Proof is powerful: How to show students evidence they’re learning

Data rich, information poor. It’s a problem so common, it has its own acronym: DRIP. And it’s a challenge I certainly felt as a classroom teacher and teacher-leader supporting professional learning communities (PLCs). I recall coaching one science PLC that was drowning in data—but not the kind that boosted learning, well-being, or self-efficacy. The four teachers felt paralyzed, with too much information coming in at all the wrong times. Their students were frustrated, too.

Although I didn’t have the exact words for it at the time, I helped the PLC members overcome the DRIP challenge by supporting them with the responsive learning cycle practice of engaging learners in collecting learning evidence. By providing focus and creating a space to collect learning evidence in partnership with students, this practice can help prevent DRIP. All it takes is the right mindset, useful word shifts, foundational responsive practices, and strategic maneuvers. What can this look like? I’ll break it down.

Healthy mindset, helpful word shifts

Too often, education data is used to manage students and educators instead of empowering them. To know which data to collect and how to use it in ways that promote success, well-being, and agency, we must begin with a mindset check. Let’s return to the whole point of education: fueling learners and learning. When that empowering intent is in place, we’re more likely to focus on the data needed to make the right responsive “moves.” We’re also more likely to look for ways to truly partner with learners in data processes, including the practice of collecting data. (For more about shifting from learner manager to learner empowerer, see “It’s time to embrace assessment empowerment.”)

Too often, data is used to manage students and educators instead of empowering them.

When you’re attempting a mindset shift, words really matter. For example, I often say “learning evidence” instead of “data.” This keeps my focus on what I’m looking for (evidence) and why (for learning). This word shift can help us return to the reason we probably became educators in the first place—to support learners and learning—and help us make sure our education data actions align with those reasons. The word shift to “learning evidence” also helps draw attention to and validate a lot of important data work that educators and students are already doing together, such as planned and in-the-moment practice or check-for-understanding exercises, also known as formative assessment practices.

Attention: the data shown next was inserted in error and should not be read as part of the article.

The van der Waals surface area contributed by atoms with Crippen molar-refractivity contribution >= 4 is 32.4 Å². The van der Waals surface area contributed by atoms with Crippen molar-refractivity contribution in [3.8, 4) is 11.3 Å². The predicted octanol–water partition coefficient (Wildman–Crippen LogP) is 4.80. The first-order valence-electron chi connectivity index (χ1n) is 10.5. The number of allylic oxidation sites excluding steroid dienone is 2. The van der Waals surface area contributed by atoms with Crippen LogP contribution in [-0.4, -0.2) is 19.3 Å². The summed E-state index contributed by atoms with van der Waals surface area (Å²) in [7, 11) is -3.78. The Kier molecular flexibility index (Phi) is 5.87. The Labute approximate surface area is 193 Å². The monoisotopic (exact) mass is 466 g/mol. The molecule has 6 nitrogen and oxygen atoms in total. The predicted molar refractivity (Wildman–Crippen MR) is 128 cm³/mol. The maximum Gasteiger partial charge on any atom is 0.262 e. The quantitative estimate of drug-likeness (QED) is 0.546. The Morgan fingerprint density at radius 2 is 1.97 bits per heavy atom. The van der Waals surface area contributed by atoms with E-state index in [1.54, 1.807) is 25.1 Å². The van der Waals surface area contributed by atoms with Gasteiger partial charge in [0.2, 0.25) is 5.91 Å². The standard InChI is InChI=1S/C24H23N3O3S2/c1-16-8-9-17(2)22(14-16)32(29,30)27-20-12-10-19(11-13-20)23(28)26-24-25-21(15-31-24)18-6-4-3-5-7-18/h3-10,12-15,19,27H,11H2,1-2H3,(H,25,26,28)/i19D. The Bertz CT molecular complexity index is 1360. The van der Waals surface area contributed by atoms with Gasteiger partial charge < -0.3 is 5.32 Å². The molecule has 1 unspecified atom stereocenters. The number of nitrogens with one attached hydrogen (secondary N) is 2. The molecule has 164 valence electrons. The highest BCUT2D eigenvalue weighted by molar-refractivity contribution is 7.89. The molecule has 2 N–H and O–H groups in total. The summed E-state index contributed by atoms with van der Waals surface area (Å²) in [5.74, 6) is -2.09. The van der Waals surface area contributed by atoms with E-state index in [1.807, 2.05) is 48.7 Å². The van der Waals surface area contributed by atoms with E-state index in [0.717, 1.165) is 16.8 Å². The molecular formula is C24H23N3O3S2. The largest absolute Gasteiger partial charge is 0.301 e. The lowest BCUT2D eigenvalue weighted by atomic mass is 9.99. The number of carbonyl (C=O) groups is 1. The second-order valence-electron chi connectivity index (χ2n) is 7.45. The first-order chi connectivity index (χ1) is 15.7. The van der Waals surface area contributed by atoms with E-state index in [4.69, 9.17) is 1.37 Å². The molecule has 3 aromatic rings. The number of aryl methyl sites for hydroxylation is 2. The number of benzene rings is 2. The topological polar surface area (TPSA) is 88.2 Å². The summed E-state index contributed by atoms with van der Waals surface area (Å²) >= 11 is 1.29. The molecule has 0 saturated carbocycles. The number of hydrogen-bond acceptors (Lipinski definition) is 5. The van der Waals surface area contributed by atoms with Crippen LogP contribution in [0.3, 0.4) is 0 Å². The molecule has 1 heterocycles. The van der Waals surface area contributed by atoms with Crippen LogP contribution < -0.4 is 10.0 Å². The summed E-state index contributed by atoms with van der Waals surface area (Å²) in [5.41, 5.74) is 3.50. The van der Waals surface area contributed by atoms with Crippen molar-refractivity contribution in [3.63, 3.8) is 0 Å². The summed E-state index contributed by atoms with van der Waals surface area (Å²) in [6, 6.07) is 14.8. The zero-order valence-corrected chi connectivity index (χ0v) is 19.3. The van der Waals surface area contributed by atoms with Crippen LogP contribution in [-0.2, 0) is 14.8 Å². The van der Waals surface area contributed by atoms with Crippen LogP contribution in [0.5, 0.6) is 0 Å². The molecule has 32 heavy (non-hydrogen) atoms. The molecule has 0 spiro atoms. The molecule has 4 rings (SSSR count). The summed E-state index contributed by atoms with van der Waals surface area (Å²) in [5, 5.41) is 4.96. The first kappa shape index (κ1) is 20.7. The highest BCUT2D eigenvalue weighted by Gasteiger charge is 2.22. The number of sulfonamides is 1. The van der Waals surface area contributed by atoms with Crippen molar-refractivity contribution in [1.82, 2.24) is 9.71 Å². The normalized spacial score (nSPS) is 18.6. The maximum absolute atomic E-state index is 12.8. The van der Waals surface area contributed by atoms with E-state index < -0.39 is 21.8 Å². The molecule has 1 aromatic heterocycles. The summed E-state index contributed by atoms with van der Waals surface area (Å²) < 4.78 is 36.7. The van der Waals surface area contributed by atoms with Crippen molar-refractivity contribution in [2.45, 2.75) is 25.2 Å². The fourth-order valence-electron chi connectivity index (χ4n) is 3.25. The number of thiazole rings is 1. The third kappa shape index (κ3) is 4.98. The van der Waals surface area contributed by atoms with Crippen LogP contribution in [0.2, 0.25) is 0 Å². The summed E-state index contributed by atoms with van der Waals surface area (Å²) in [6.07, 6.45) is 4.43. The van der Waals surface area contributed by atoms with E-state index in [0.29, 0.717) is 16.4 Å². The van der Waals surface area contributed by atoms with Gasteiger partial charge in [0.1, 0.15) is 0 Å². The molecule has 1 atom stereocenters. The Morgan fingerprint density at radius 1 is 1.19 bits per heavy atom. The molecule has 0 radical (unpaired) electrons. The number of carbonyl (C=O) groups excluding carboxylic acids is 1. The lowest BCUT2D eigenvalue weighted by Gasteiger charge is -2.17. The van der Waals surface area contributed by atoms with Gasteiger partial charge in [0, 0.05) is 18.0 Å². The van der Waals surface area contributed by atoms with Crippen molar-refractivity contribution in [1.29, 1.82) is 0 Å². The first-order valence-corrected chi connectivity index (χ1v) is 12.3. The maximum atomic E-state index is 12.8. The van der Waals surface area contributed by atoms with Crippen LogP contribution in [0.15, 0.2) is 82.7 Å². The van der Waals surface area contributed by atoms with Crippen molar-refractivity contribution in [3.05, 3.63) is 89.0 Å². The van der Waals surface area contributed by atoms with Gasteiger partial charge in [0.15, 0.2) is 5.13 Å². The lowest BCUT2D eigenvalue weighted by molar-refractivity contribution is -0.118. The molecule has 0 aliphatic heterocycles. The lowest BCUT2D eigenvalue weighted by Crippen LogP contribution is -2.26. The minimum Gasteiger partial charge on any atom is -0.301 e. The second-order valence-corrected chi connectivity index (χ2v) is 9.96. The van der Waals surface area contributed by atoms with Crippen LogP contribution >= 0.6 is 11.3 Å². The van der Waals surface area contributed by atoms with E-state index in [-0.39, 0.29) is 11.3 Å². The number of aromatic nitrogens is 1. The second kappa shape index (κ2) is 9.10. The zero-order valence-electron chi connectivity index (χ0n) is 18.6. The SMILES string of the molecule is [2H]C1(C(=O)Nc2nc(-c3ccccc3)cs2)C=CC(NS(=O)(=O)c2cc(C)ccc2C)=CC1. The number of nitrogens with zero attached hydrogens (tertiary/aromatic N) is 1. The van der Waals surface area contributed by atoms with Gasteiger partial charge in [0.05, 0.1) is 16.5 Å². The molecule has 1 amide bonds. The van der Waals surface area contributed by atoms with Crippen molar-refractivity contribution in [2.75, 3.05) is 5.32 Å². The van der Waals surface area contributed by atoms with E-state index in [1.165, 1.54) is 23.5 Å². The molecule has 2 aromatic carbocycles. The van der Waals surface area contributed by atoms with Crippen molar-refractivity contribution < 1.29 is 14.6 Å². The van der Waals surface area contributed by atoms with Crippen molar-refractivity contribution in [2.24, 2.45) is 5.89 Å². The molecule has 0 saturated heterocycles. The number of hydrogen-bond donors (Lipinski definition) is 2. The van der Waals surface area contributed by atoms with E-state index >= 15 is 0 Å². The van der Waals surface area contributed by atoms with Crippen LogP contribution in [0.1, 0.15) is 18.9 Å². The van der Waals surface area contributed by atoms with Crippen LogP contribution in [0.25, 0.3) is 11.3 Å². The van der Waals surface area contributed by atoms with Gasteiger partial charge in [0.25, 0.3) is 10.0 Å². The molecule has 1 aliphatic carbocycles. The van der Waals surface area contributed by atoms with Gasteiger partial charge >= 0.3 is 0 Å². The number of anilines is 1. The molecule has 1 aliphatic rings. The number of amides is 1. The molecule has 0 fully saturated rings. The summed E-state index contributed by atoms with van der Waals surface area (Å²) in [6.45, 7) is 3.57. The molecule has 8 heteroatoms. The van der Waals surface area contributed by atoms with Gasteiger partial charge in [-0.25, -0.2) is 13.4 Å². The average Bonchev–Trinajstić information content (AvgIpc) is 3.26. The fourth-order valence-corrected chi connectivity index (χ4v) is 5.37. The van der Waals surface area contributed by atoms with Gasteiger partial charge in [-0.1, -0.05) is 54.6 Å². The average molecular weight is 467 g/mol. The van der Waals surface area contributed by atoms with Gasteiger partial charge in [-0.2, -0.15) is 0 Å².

To further explore the empowerer mindset and “learning evidence” word shift, check out our learner manager/learner empowerer chart. There are plenty of real-world ways to apply this chart. If I were to use it with the science PLC I described above, for example, I would use a Think-Pair-Share exercise as a meeting warm-up to calibrate mindset and words before making next plans or actions.

Empowering kids with foundational responsive practices

Using education data to empower learners and learning also takes investment in foundational responsive learning cycle practices, embracing learning context, and strengthening learning culture. Without these elements in place, collecting and using data can be a disempowering and ineffective process. And in the absence of trusting relationships and environments, it’s a lot harder to engage students in data collection and make the right responsive moves.

The same goes for clarifying learning paths and identifying quality assessment processes. We don’t know which data to collect if we don’t examine large learning goals (such as content standards) or select quality mechanisms to check progress or achievement. Students can’t help us with data throughout the learning journey if they don’t know the success routes or the tool options used along the way. When we partner with students on these foundational responsive practices, we bring greater focus to our data collection efforts.

Using education data to empower learners and learning […] takes investment in foundational responsive learning cycle practices, embracing learning context, and strengthening learning culture.